OrientDB + Microsoft Azure = Simplified Scale and Zero-Configuration


OrientDB is a second generation distributed graph database with the flexibility of documents in one product with an open source, commercial-friendly license (Apache 2 license). First generation graph databases lack the features that Big Data demands: multi-master replication, sharding, and more flexibility for modern complex use-cases.

Why Azure?

Microsoft has a vision of infrastructure and platform services that are not only leading stand-alone offerings, but that also seamlessly extend and interoperate with on-premises Microsoft infrastructure (rooted in Hyper-V, Windows Server, Active Directory and System Center) and applications, as well as Microsoft’s SaaS offerings. Its vision is global, and it is aggressively expanding into multiple international markets.

Microsoft’s brand, existing customer relationships, history of running global-class consumer Internet properties, deep investments in engineering, and aggressive road map have enabled it rapidly to attain the status of strategic cloud IaaS provider. It is second in terms of cloud IaaS market share — albeit a distant second — but far ahead of its smaller competitors. Microsoft has pledged to maintain AWS-comparable pricing for the general public, and Microsoft customers who sign a contract can receive their enterprise discount on the service, making it highly cost-competitive. Microsoft is also extending special pricing to Microsoft Developer Network (MSDN) subscribers.

The broader Microsoft Azure service is a full-featured PaaS offering with significant complementary capabilities; the Virtual Machines are integrated into the overall offering. The IaaS and PaaS components within Microsoft Azure feel and operate like part of a unified whole, and Microsoft is making an effort to integrate them with Visual Studio, Team Foundation Server, Active Directory, System Center and PowerShell. Conversely, Windows Azure Pack offers an Azure-like user experience for on-premises infrastructure. Microsoft has built an attractive, modern, easy-to-use UI that will appeal to Windows administrators and developers. The integration with existing Microsoft tools is particularly attractive to customers who want hybrid cloud solutions.

Zero-Configuration Multi-Master Architecture

OrientDB supports a Multi-Master + Sharded architecture, so all the servers are masters. This provides horizontal scalability and reliability.

With a master-slave architecture, the master often becomes the bottleneck. With OrientDB, throughput is not limited by a single server. Global throughput is the sum of the throughput of all the servers. If you want to scale up, simply add a server node in the network and it will automatically join the existing distributed server cluster with zero configuration. Synchronization occurs automatically as soon as the server is brought online.

Distributed Reliability

Most NoSQL solutions are used as a “cache” to speed up certain use cases, while the master database remains a relational DBMS. For this reason, the average NoSQL product is built more for performance and scalability, while sacrificing reliability.

OrientDB, however, isn’t the average NoSQL DBMS. What happens when a server node crashes? Thanks to its WAL (Write Ahead Logging), OrientDB is able to restore the database content after a crash. Any pending transactions are automatically rolled back, and the server cluster redistributes the load across the available nodes. All the clients connected to the node that failed are automatically switched to an available server node.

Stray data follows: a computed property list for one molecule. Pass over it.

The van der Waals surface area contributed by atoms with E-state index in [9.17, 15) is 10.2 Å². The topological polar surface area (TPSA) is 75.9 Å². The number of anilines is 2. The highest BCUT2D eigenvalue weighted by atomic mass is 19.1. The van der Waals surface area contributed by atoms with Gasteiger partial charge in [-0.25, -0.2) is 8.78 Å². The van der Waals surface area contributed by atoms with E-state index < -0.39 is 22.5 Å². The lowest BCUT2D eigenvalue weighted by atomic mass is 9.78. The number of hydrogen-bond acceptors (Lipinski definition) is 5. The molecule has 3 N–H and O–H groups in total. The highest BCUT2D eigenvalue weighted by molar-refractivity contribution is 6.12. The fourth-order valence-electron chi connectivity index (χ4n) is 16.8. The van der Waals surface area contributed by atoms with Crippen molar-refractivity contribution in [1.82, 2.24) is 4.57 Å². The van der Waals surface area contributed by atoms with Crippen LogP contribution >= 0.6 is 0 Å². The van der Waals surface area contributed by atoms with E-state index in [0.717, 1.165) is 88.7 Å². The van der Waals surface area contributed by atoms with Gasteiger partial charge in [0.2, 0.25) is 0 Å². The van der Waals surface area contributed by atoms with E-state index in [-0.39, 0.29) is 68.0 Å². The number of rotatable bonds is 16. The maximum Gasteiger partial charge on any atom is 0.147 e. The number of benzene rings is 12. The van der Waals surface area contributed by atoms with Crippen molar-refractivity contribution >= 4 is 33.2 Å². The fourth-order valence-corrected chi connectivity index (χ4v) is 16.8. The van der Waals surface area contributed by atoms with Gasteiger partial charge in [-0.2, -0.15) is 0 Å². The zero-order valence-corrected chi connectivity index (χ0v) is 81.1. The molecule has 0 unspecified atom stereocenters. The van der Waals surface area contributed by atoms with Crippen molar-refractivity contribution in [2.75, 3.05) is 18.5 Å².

Perfect for Azure

Because of the benefits provided by the zero-config, multi-master architecture, OrientDB is perfect for the Cloud, especially Microsoft Azure. Hundreds of servers can share the workload, scaling horizontally across distributed modern data centers.


To create an OrientDB Community Edition virtual machine from the Azure Marketplace, first log-in to the Azure portal.


Next, click on the NEW button.


You should see a Create page that looks similar to this:


Now, click on the Compute option and you should see a Compute sub-page.


Click on the Marketplace button.


You should see a Marketplace-Compute search page:


Click the Filter button.


You should see a Filter page with many options.


Make sure that Compute Stack v2 is checked and then click the Update button.


Enter “orientdb community” or a specific version.  You should see a similar result:


Select the OrientDB edition.


You should see the OrientDB Community Edition page.


Click on the Create button.


You should see the Create virtual machine page with a Basics sub-page attached.


Fill out the Name, User name, Password, and Subscription for your OrientDB virtual machine instance.  (We’ll use a password for this example.  But an SSH public key works just as well.)


Either create a new Resource Group or select an existing one.


Next, choose the Location for your Azure virtual machine.


Click the OK button.


You should now see the Create virtual machine – Choose your pricing tier sub-page with several options to choose from.  Select the best fit for your application.


Click the Select button.


Now, you should see the Create virtual machine – Settings sub-page.


Select the Storage, Network, Monitoring, and Availability settings that best fit your application.  Click the OK button.


The Create virtual machine – Summary sub-page should be displayed and should reflect your choices.


Click the OK button.


The Create virtual machine – Buy sub-page should be displayed.  It should look something like this:


When you are ready, click the Buy button.


Finally, click on the Create button and your Azure OrientDB virtual machine should be scheduled for creation.